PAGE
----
- The 19th century saw the collapse of a number empires and the rise of others. In the early 19th century, Napoleon had been defeated after over extending himself by fighting across Europe, from Britain to St. Petersburg. Although this led to the British Empire dominating much of the globe, the Russian tsar ruled a large territory from Poland to the Pacific Ocean. In this large empire, the peasants were poor and not satisfied with their life.
- 1880: Russian composer Pyotr Ilyich Tchaikovsky wrote The Overture of 1812 to commemorate Russia’s defeat of Napoleon. The overture debuted in Moscow in 1882.
- 1881 Tsar Alexander II is assassinated.
- Although religious practices encouraged by the The Way of a Pilgrim provided hope through a connection with with God as part of the Eastern Orthodox tradition, by the early 20th century revolution was the response. AND Communism came to power shortly afterward.
- Although the 19th century was known for the Industrial Revolution, birthed in Great Britain, Russia did not begin to catch-up until the late 19 century with a second strong push after World War I. In my brief reading, it was hard to discern whether serfdom or dormitory based industrialization was more difficult for the lower classes.
- 1861: The emancipation of serfs transformed the power relationship between the “landed aristocracy” and large supply of free labor for the cities (and the industrial revolution) and those stayed in the villages.
- Railway was slow in development, only to cross the nation in the early 20th century. By contrast the first transcontinental railroad was completed in United States in 1869.
- Leading to the longing for another way . . .
- Intellectually . . .
- Nihilism was on the rise in Russian in the 1860’s.
- Significant literary figures in Russia include:
- Fyodor Dostoevsky (1821 – 1881)
- Leo Tolstoy (1828 – 1920) wrote War and Peace(1869) — continuing to play out the conflict with Napoleon,Anna Karenina(1873–1877), The Death of Ivan Ilyich (1886).
- Karl Marx (1818 – 1883) wrote The Communist Manifesto (1848) and Das Kapital (1867–1894).
- 1879: Thomas Edison tests his first light bulb.
- 1884: Mark Twain publishes The Adventures of Huckleberry Finn.
Do you have material to add to the context of reading, reflecting upon, and discussing The Way of a Pilgrim And the Pilgrim Continues His Way (1884)? Note: Just before going live I came across a free on-line version, a different translation, at http://desertfathers.webs.com/thewayofthepilgrim.htm.
Joining the Pilgrim on the Way?
Daily Reflections for the course of a week from which you pick up this post. Drawn from drafts I posted on the Emerging Scholars Network Facebook Wall as part of a course on Christian Devotional Classics at Evangelical Seminary. Please email me know if you use this section to stimulate campus discussion (e.g., brown bag lunch discussion group). I am particularly interested in suggestions on revisions for use in that context.
1. For Deeper Reflection upon the introductory material: I picked up The Way of a Pilgrim the morning after restarting a reading of The Fellowship of the Ring and watching The Hobbit: An Unexpected Journey (2012) with one of my daughters. As Gandalf shares with Bilbo, “I’m looking for someone to share in an adventure” (The Hobbit, 2012).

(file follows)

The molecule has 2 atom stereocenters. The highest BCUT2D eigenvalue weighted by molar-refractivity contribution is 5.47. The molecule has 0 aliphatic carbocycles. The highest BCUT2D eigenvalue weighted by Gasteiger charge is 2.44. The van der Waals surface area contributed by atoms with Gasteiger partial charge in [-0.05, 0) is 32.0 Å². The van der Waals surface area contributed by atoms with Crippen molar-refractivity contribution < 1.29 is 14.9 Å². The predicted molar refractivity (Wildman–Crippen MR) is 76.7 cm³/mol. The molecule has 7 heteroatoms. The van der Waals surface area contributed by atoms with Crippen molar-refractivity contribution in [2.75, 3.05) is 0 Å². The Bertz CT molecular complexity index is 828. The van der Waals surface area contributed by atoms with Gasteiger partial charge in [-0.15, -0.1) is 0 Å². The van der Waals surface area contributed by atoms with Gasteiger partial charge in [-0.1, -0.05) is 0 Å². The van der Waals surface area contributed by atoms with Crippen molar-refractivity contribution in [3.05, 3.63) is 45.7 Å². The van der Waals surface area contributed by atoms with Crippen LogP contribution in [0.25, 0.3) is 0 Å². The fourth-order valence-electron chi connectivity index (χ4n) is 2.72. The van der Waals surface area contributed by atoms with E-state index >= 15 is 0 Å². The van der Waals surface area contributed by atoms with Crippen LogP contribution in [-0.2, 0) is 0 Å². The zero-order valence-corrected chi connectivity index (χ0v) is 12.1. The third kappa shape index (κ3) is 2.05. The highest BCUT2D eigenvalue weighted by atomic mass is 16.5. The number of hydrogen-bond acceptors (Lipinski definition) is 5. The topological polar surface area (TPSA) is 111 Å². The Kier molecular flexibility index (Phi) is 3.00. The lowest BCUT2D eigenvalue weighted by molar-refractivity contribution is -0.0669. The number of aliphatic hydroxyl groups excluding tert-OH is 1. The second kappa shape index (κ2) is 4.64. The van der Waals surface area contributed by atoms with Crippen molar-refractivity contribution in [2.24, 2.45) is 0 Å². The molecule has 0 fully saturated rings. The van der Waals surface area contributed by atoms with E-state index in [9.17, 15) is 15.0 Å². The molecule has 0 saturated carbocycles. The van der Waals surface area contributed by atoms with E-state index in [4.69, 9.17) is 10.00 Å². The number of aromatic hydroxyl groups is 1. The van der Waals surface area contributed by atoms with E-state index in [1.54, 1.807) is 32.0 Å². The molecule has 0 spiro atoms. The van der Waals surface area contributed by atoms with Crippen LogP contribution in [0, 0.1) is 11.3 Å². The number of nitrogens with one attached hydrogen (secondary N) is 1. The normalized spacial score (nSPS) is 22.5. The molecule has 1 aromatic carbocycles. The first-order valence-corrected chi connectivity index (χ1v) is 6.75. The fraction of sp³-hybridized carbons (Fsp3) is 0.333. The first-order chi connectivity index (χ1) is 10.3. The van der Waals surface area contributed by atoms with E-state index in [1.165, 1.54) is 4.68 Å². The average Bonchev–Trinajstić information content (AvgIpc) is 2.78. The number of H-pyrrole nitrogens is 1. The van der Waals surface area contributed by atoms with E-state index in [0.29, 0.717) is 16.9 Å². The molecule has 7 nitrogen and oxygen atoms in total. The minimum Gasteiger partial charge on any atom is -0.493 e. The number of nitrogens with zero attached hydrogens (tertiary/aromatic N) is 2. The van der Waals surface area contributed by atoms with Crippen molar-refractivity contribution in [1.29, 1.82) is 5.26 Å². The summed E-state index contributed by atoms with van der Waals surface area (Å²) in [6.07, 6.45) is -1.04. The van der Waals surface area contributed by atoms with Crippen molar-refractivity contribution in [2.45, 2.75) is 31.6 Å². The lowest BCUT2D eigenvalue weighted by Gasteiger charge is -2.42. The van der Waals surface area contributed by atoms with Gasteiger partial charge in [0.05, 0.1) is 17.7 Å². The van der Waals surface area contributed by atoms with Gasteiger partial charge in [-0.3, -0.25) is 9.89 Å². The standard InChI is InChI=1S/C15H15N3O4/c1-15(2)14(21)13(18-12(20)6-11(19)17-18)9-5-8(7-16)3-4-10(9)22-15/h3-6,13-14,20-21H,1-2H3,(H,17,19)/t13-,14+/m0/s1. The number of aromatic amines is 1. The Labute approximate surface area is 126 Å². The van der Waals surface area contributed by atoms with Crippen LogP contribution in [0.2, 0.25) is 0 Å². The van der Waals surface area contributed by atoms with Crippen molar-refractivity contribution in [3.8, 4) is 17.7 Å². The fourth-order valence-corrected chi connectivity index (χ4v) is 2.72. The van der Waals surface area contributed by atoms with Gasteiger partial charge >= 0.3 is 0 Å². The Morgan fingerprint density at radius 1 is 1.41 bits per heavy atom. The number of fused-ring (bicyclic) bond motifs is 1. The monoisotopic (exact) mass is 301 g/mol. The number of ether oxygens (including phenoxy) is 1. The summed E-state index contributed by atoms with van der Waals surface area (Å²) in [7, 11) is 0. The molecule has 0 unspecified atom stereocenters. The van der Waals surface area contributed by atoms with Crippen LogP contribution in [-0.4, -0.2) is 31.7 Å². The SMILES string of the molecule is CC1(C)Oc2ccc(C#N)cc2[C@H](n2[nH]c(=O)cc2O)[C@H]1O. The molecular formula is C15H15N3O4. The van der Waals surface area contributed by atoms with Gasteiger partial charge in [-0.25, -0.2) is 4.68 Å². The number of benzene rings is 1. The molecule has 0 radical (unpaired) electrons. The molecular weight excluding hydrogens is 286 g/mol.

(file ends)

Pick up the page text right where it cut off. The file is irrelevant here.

Ready for an adventure, or should I say pilgrimage? What are your thoughts about “unceasing prayer” (1 Thessalonians 5:17, Ephesians 6:18, I Timothy 2:8)? Do you engage in some form of “unceasing prayer” throughout your day or do you find this difficult (even impossible) in your work, study, rest, relationships, play . . . “Lord Jesus Christ, have mercy on me!”*
2. “On the spiritual level the story is a real treasure. The Pilgrim is deeply in love with his God and never tires of communicating with Him. Through this constant communion with his Lord and Master he gains much wisdom and understanding; he learns that true riches are of the spirit and are accessible to all. He knows as few of us do that a whole hearted response to the message of the Gospel is the only one that makes sense and satisfies the very core of our being. He knows that to give God one’s all means in the truest sense to gain all. He knows that the cost of discipleship will never begin to measure up to the rewards which await the faithful disciple who does the will of the Father, both here and hereafter. He knows the secret of interior freedom and what it means to have one’s hunger and thirst satisfied. He knows the beauty of each creature. He knows the deep, abiding joy and peace which surpass all understanding. Yes, he knows how ABSOLUTELY WONDERFUL God is in His love and mercy to all His children but especially to those who unconditionally open their hearts to Him.” — Helen Bacovcin in the “Preface” to The Way of a Pilgrim And the Pilgrim Continues His Way (xiv).
For Deeper Reflection: “Bilbo Baggins: Can I help you? Gandalf: That remains to be seen.” — The Hobbit: An Unexpected Journey (2012).
Is The Way of a Pilgrim And the Pilgrim Continues His Way really as good as Helen Bacovcin claims? I confess a cynicism when reading such rave reviews. Is this a trait of the “educated/enlightened mind” of the modern age or skepticism as ancient as the dwarves (even at times the wizards) of MiddleEarth? Is it particularly biased against religious works?
I must confess that The Way of a Pilgrim And the Pilgrim Continues His Way has sat on my shelf as I waited for a time to read in unhurried solitude. Now I find myself reading it for an assignment in the midst of a busy summer vacation for the girls, i.e., they’re out of school(!). Can I truly “Take up and read; Take up and read” in a manner which I receive “the real treasure” of The Way of a Pilgrim And the Pilgrim Continues His Way?
“Lord Jesus Christ, have mercy on me!”*
3. “By the grace of God I am a Christian, by my deeds a great sinner, and by my calling a homeless wanderer of humblest origin, roaming from place to place. My possessions consist of a knapsack with dry crusts of bread on my back and in my bosom the Holy Bible. This is all!” (3).